Wednesday, February 27, 2013

Calculations



Sometimes, in the interest of HTFU, I enjoy setting myself an unreachable goal.  Yesterday’s ride was like that.  Leaving at 3 for a three plus hour ride, the true length of which would be determined by riding hard for an hour and a half on the way out with a predominant tailwind, and returning fatigued into a headwind while trying to beat the sunset at 6:00.  This is, quite simply, a formula for not getting back by sunset, for bonking into a headwind miles from home as the darkness slowly and inevitably descends, and for getting home solely on the anticipation of warmth and a hot cup of tea.

I had taken a hooky day and was feeling quite Buelleresque.  The miles rolled by as I headed north on the Burke-Gilman, not to any physical point on the trail, but to a point in time.  I love this trail on quiet weeknights, the cold February wind keeping the fair weather riders, joggers, and walkers away.  As the trail turned east and then south at the top end of Lake Washington, my tailwind turned to a sidewind to a headwind, and I got my first real taste of what would await on the return trip.  My legs turned to mush, but I still had 20 minutes remaining to meet with my date in time, which I stubbornly refused to miss, despite my legs telling me otherwise.

The wide open and windy stretch of the Sammamish River Trail where I turned around.  Beautifully deserted on a cold Winter day.


This is how it is early in the year, the legs unaccustomed to rides lasting more than a couple of hours being reacquainted with such efforts.  I checked the phone a couple times to see whether it was time to turn around yet.  Nope, 14 more minutes, then 4, then finally it is time.  This too frequent checking a sign of weakness of resolve, it must be quashed.  Turning around for the short downwind leg brings brief respite, a chance to get some food and fluids down in preparation.  A turn back to the south, and boom – headwind.  I knew it was coming, it was a part of the calculations, and these situations often feel to me to be both easier and harder than anticipated.  Harder as the legs are protesting against the increased mileage, and easier because there is nothing to do but keep going, keep changing position, stand up and push a big gear, sit in the saddle and spin a small one, change rhythm.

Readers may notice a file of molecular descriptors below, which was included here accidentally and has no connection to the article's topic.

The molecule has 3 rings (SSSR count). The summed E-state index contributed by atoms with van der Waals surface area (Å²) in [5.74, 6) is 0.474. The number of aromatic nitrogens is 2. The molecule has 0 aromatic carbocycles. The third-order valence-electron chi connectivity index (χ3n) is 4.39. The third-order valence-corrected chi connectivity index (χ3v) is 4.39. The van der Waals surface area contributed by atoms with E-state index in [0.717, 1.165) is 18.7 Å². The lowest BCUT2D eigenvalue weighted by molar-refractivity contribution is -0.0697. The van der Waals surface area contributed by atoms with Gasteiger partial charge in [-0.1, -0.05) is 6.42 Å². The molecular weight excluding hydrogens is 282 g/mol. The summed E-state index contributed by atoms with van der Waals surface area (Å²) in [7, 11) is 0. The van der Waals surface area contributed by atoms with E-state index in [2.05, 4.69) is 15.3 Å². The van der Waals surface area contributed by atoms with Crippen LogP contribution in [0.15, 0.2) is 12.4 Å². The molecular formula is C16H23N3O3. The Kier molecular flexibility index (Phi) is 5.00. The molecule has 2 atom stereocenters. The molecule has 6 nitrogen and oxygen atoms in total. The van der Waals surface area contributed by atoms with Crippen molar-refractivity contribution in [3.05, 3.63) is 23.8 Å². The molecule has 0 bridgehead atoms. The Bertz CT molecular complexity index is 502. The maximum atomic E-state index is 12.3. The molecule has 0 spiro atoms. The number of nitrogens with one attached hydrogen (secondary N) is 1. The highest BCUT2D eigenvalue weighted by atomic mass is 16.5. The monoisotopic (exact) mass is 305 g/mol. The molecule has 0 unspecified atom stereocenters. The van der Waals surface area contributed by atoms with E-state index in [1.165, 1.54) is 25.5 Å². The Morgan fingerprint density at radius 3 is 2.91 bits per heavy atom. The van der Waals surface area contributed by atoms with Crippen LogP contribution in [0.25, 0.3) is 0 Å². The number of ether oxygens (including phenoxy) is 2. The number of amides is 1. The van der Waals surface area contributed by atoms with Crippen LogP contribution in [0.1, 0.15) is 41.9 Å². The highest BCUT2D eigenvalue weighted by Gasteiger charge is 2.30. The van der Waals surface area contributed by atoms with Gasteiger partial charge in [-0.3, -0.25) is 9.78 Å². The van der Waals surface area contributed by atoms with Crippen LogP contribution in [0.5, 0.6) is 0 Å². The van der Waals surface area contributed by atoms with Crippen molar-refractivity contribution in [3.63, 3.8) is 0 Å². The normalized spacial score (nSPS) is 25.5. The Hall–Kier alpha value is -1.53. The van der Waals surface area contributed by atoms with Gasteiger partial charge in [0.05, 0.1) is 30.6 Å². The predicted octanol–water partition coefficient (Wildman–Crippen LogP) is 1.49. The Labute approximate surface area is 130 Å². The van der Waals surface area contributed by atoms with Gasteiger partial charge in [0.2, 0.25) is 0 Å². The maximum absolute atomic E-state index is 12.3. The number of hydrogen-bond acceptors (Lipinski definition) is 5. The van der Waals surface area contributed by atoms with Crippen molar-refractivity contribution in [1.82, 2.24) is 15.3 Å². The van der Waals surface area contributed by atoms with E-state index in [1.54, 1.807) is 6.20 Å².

Most of the way back down into this headwind, I get a text from Velomihottie, who is done with a frustrating day at work and wants to take a ride, she will come and meet me on the trail.  In a short while, she is there at the side of the trail, and proposes I turn around to go back up to Magnuson Park with her.  No, thanks, I tell her, let’s just head home.  With her, we chat about the day we’ve each had, plans for the evening (Taco Tuesday), and just generally converse.  This takes my mind off the legs and makes the rest of the ride home a relative breeze.  In fact, the last couple of miles, I seem to recover a second wind, and we joke around by her grabbing onto my jersey and me pulling her along coasting.  We got home, and then it was time for Taco Tuesday (all you can eat for $6.00 – I had 8) and a couple of large beers which taste like the best beer ever due to the effort.

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